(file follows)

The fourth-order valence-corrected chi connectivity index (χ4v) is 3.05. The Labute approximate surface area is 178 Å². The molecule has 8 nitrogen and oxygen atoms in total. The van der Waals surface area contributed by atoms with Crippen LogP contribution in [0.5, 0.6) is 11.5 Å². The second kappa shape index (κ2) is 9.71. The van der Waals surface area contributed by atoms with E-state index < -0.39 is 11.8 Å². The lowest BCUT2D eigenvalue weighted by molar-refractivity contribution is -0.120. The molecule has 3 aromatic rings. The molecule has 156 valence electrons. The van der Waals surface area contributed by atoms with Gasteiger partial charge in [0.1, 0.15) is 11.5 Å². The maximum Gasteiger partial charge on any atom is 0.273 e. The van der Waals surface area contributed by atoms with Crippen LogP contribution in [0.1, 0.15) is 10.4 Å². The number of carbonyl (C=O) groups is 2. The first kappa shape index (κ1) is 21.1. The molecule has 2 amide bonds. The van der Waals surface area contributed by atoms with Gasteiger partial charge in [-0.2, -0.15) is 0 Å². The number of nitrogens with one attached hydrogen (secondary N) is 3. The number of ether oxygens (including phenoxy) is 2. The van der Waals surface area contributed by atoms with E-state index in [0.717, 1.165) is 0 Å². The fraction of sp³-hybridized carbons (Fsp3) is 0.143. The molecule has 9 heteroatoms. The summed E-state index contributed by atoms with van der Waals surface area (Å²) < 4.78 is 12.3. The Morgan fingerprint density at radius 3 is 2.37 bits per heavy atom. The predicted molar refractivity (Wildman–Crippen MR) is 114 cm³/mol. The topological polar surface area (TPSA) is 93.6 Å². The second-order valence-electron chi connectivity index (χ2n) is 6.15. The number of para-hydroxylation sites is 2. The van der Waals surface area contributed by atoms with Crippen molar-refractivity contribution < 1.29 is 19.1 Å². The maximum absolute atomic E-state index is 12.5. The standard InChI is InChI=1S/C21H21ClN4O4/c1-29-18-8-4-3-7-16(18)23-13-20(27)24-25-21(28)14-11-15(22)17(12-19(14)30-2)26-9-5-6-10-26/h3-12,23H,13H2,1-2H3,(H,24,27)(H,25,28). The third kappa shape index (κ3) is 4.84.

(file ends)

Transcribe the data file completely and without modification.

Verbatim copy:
The fourth-order valence-corrected chi connectivity index (χ4v) is 3.05. The Labute approximate surface area is 178 Å². The molecule has 8 nitrogen and oxygen atoms in total. The van der Waals surface area contributed by atoms with Crippen LogP contribution in [0.5, 0.6) is 11.5 Å². The second kappa shape index (κ2) is 9.71. The van der Waals surface area contributed by atoms with E-state index < -0.39 is 11.8 Å². The lowest BCUT2D eigenvalue weighted by molar-refractivity contribution is -0.120. The molecule has 3 aromatic rings. The molecule has 156 valence electrons. The van der Waals surface area contributed by atoms with Gasteiger partial charge in [0.1, 0.15) is 11.5 Å². The maximum Gasteiger partial charge on any atom is 0.273 e. The van der Waals surface area contributed by atoms with Crippen LogP contribution in [0.1, 0.15) is 10.4 Å². The number of carbonyl (C=O) groups is 2. The first kappa shape index (κ1) is 21.1. The molecule has 2 amide bonds. The van der Waals surface area contributed by atoms with Gasteiger partial charge in [-0.2, -0.15) is 0 Å². The number of nitrogens with one attached hydrogen (secondary N) is 3. The number of ether oxygens (including phenoxy) is 2. The van der Waals surface area contributed by atoms with E-state index in [0.717, 1.165) is 0 Å². The fraction of sp³-hybridized carbons (Fsp3) is 0.143. The molecule has 9 heteroatoms. The summed E-state index contributed by atoms with van der Waals surface area (Å²) < 4.78 is 12.3. The Morgan fingerprint density at radius 3 is 2.37 bits per heavy atom. The predicted molar refractivity (Wildman–Crippen MR) is 114 cm³/mol. The topological polar surface area (TPSA) is 93.6 Å². The second-order valence-electron chi connectivity index (χ2n) is 6.15. The number of para-hydroxylation sites is 2. The van der Waals surface area contributed by atoms with Crippen molar-refractivity contribution < 1.29 is 19.1 Å². The maximum absolute atomic E-state index is 12.5. The standard InChI is InChI=1S/C21H21ClN4O4/c1-29-18-8-4-3-7-16(18)23-13-20(27)24-25-21(28)14-11-15(22)17(12-19(14)30-2)26-9-5-6-10-26/h3-12,23H,13H2,1-2H3,(H,24,27)(H,25,28). The third kappa shape index (κ3) is 4.84.